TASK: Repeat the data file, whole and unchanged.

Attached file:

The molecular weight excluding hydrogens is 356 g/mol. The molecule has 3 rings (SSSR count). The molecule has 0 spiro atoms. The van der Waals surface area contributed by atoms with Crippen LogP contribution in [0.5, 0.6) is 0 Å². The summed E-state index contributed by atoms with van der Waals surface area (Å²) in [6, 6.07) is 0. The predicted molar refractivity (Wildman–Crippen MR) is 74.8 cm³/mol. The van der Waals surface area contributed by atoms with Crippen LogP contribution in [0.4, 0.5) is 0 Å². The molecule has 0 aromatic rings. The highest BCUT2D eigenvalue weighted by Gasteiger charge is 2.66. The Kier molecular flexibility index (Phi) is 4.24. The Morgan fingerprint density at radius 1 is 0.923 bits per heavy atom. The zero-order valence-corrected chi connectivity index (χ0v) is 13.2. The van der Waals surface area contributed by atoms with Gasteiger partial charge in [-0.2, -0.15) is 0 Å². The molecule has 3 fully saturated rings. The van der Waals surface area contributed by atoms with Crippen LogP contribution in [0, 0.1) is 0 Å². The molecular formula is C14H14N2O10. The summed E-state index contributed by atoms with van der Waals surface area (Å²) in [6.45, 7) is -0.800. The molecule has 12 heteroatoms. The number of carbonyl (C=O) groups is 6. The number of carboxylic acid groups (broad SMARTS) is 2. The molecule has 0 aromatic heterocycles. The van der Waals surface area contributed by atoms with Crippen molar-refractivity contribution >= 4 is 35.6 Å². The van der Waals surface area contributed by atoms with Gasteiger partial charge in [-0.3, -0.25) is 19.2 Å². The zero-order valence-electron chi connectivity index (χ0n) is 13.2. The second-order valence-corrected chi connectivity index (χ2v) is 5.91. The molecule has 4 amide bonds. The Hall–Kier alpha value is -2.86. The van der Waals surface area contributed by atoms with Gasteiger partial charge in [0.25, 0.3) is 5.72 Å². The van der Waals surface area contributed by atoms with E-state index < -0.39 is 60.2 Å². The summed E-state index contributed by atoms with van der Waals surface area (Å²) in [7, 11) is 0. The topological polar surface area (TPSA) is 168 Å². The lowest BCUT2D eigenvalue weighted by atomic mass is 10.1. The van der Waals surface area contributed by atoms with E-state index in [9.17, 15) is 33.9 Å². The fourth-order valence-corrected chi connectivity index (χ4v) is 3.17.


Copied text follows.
The molecular weight excluding hydrogens is 356 g/mol. The molecule has 3 rings (SSSR count). The molecule has 0 spiro atoms. The van der Waals surface area contributed by atoms with Crippen LogP contribution in [0.5, 0.6) is 0 Å². The summed E-state index contributed by atoms with van der Waals surface area (Å²) in [6, 6.07) is 0. The predicted molar refractivity (Wildman–Crippen MR) is 74.8 cm³/mol. The van der Waals surface area contributed by atoms with Crippen LogP contribution in [0.4, 0.5) is 0 Å². The molecule has 0 aromatic rings. The highest BCUT2D eigenvalue weighted by Gasteiger charge is 2.66. The Kier molecular flexibility index (Phi) is 4.24. The Morgan fingerprint density at radius 1 is 0.923 bits per heavy atom. The zero-order valence-corrected chi connectivity index (χ0v) is 13.2. The van der Waals surface area contributed by atoms with Gasteiger partial charge in [-0.2, -0.15) is 0 Å². The molecule has 3 fully saturated rings. The van der Waals surface area contributed by atoms with Crippen LogP contribution in [0, 0.1) is 0 Å². The molecular formula is C14H14N2O10. The summed E-state index contributed by atoms with van der Waals surface area (Å²) in [6.45, 7) is -0.800. The molecule has 12 heteroatoms. The number of carbonyl (C=O) groups is 6. The number of carboxylic acid groups (broad SMARTS) is 2. The molecule has 0 aromatic heterocycles. The van der Waals surface area contributed by atoms with Crippen molar-refractivity contribution >= 4 is 35.6 Å². The van der Waals surface area contributed by atoms with Gasteiger partial charge in [-0.3, -0.25) is 19.2 Å². The zero-order valence-electron chi connectivity index (χ0n) is 13.2. The second-order valence-corrected chi connectivity index (χ2v) is 5.91. The molecule has 4 amide bonds. The Hall–Kier alpha value is -2.86. The van der Waals surface area contributed by atoms with Gasteiger partial charge in [0.25, 0.3) is 5.72 Å². The van der Waals surface area contributed by atoms with E-state index < -0.39 is 60.2 Å². The summed E-state index contributed by atoms with van der Waals surface area (Å²) in [7, 11) is 0. The topological polar surface area (TPSA) is 168 Å². The lowest BCUT2D eigenvalue weighted by atomic mass is 10.1. The van der Waals surface area contributed by atoms with E-state index in [9.17, 15) is 33.9 Å². The fourth-order valence-corrected chi connectivity index (χ4v) is 3.17.